This is a boring, esoteric post for most. The Code category should be a warning. Esoteric means intended for initiates. That is not the case, though. It is at the contrary intended for those who are not initiated into playing with NetLogo. That is a platform on which toy worlds can be built, set in motion and studied. That can be helpful. That can also be fascinating. Mister Sum has decided to turn part of the time that is freed because of the corona crisis into an account of his attempt to understand that crisis by building toy worlds of it and studying their behavior. The idea is that whoever reads this is enabled to recreate and change / improve those games and arguments themselves.
How to get NetLogo to work
NetLogo is not available for Android or iOS phones or tablets. If you have a PC with Microsoft Windows as the operating system or Apple OS / X or a Linux variant, you can download NetLogo here. Install it and note where the executable file is stored. Check if it starts up and exit the program.
How to get the example (algorithm 0) to work
Download and save this file as your personal copy of Algorithm 0 and give it the extension “.nlogo”. When this is done, double click on that file name. Your NetLogo software should now open and run it (otherwise open NetLogo itself and load the file manually). You will see the interface upon opening. It has a setup button. Press it. It also has a go button. press it too. You should now see the interface.
I expect your first impulse is to try to understand what the algorithm is trying to tell. (It is a report of what an extremely simple model of an epidemic virus making its way through a population would tell us.) But that is not important now. What is important here is to get an idea of how the NetLogo platform supports individuals in formulating and executing such models. This focus directs our eye to the top left corner of the figure.
The first line contains some commands that are directed to the operating system (in this case: OS / X). The second line lists the name and location of the source code file for the model (under MS Windows, the first two lines are in reverse order). The third line has what we are looking for – the tabs: Interface, Info, Code (Interface is currently active). These three represent the different modes in which the NetLogo platform opens up to users. The Interface tab is for viewing running algorithms, the Info tab is for finding and explaining, and the Code tab is for writing and testing algorithms.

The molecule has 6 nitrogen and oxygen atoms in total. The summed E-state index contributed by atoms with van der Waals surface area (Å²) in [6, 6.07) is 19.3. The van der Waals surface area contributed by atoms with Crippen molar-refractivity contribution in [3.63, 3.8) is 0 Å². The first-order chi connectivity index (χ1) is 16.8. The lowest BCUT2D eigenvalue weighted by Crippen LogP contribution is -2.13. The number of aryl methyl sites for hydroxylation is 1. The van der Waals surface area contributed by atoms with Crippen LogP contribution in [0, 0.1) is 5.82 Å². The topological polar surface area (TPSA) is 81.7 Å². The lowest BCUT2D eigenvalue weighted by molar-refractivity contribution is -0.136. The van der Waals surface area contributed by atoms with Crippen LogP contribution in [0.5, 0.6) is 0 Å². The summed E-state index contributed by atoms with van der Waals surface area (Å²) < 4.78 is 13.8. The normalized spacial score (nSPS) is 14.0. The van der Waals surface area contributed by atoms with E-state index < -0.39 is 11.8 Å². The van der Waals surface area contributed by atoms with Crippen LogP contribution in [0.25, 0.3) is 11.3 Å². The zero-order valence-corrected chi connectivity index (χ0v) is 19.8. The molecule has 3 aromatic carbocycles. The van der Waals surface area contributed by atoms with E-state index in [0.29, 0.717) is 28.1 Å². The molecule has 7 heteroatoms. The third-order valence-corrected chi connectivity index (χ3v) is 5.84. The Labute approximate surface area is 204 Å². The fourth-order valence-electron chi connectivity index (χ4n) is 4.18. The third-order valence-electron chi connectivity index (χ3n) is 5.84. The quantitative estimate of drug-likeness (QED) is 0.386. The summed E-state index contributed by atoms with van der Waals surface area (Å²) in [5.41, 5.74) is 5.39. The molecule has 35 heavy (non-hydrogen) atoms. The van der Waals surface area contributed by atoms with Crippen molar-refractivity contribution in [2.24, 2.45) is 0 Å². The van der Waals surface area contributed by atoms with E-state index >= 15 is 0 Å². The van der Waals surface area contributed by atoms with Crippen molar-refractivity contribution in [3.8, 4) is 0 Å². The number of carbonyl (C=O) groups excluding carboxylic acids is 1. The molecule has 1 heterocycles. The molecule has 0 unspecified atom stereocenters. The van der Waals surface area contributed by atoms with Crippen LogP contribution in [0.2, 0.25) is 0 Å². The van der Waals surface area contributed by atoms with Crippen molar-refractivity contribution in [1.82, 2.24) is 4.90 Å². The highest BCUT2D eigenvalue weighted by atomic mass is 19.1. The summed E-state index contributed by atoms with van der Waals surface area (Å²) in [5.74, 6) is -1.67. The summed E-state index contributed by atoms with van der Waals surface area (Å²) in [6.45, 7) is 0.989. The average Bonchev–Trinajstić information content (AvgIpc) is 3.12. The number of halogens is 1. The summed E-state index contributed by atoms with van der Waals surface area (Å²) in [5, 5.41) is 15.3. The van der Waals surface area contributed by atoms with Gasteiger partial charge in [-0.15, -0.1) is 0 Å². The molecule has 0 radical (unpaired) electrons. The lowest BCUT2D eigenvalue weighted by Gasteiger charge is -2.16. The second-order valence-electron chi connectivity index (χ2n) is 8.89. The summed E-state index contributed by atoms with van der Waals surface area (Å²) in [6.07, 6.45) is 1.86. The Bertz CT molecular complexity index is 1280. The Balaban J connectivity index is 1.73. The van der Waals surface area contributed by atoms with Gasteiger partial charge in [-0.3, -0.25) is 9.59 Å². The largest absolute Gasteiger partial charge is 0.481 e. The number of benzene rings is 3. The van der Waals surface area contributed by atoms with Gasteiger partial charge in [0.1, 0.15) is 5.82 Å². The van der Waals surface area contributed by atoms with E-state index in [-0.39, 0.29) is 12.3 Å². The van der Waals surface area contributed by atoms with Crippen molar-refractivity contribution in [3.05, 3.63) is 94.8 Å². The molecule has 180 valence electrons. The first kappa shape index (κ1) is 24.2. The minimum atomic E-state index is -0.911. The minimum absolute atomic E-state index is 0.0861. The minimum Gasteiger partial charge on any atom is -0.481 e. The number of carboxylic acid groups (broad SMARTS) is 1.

The interface opens to the person trying to use the algorithm for study and allows the user to specify different parameter values (parameters are global variables that can be set before the run). algorithm-0 has three parameters: generation number, incubation time and reproduction number.
The Info tab is for the modeller to inform the user about the intentions of the model. At the time of writing this text, the Info tab of Algorithm-0 is empty. But in due course I’ll fill it with snippets, harvested from blog entries from the Code category.
The Code tab is for the modeller to design, test and run algorithm 0 code. The image below shows the content of the code of algorithm-0 as an example. To those new to NetLogo, this may seem like nonsense. Nevertheless, I give a few hints:
There are three sections. The first is introductory and starts with extensions and ends before to setup. I use the matrix extension because it helps to print the results the way I want. The introductory section declares the global variables. The parameters (which are also global variables) are implicitly declared by naming them as elements of the interface and modeling them there (via the button that supports adding items. That’s how I made the three sliders). The last section has procedures. Procedures are opened with the keyword to, and ended with end. to setup prepares, to go executes and to print-numbers prints the results. to go works in cycles. This is the heart of the NetLogo platform: it supports thinking and modeling in generations. The counting of the processed cycles is done in the reserved variable: ticks.